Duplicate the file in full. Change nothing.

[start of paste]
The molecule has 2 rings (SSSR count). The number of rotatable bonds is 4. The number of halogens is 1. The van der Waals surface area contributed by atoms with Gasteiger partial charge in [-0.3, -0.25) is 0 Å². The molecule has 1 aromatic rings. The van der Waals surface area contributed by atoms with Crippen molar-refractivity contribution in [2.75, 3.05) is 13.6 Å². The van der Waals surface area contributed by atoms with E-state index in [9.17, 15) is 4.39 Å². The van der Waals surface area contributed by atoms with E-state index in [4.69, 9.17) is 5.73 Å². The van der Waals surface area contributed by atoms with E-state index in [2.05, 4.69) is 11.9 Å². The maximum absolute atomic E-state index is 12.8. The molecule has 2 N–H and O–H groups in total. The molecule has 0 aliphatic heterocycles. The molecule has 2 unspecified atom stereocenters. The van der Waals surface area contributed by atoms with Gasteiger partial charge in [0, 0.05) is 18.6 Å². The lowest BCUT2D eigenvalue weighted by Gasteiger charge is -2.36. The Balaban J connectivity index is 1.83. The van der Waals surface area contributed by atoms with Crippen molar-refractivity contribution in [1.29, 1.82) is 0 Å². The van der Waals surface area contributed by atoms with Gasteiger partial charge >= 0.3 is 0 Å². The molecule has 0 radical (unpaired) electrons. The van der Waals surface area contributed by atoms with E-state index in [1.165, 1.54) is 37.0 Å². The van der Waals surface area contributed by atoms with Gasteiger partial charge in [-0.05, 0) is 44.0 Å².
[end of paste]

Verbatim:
The molecule has 2 rings (SSSR count). The number of rotatable bonds is 4. The number of halogens is 1. The van der Waals surface area contributed by atoms with Gasteiger partial charge in [-0.3, -0.25) is 0 Å². The molecule has 1 aromatic rings. The van der Waals surface area contributed by atoms with Crippen molar-refractivity contribution in [2.75, 3.05) is 13.6 Å². The van der Waals surface area contributed by atoms with E-state index in [9.17, 15) is 4.39 Å². The van der Waals surface area contributed by atoms with E-state index in [4.69, 9.17) is 5.73 Å². The van der Waals surface area contributed by atoms with E-state index in [2.05, 4.69) is 11.9 Å². The maximum absolute atomic E-state index is 12.8. The molecule has 2 N–H and O–H groups in total. The molecule has 0 aliphatic heterocycles. The molecule has 2 unspecified atom stereocenters. The van der Waals surface area contributed by atoms with Gasteiger partial charge in [0, 0.05) is 18.6 Å². The lowest BCUT2D eigenvalue weighted by Gasteiger charge is -2.36. The Balaban J connectivity index is 1.83. The van der Waals surface area contributed by atoms with Crippen molar-refractivity contribution in [1.29, 1.82) is 0 Å². The van der Waals surface area contributed by atoms with Gasteiger partial charge >= 0.3 is 0 Å². The molecule has 0 radical (unpaired) electrons. The van der Waals surface area contributed by atoms with E-state index in [1.165, 1.54) is 37.0 Å². The van der Waals surface area contributed by atoms with Gasteiger partial charge in [-0.05, 0) is 44.0 Å².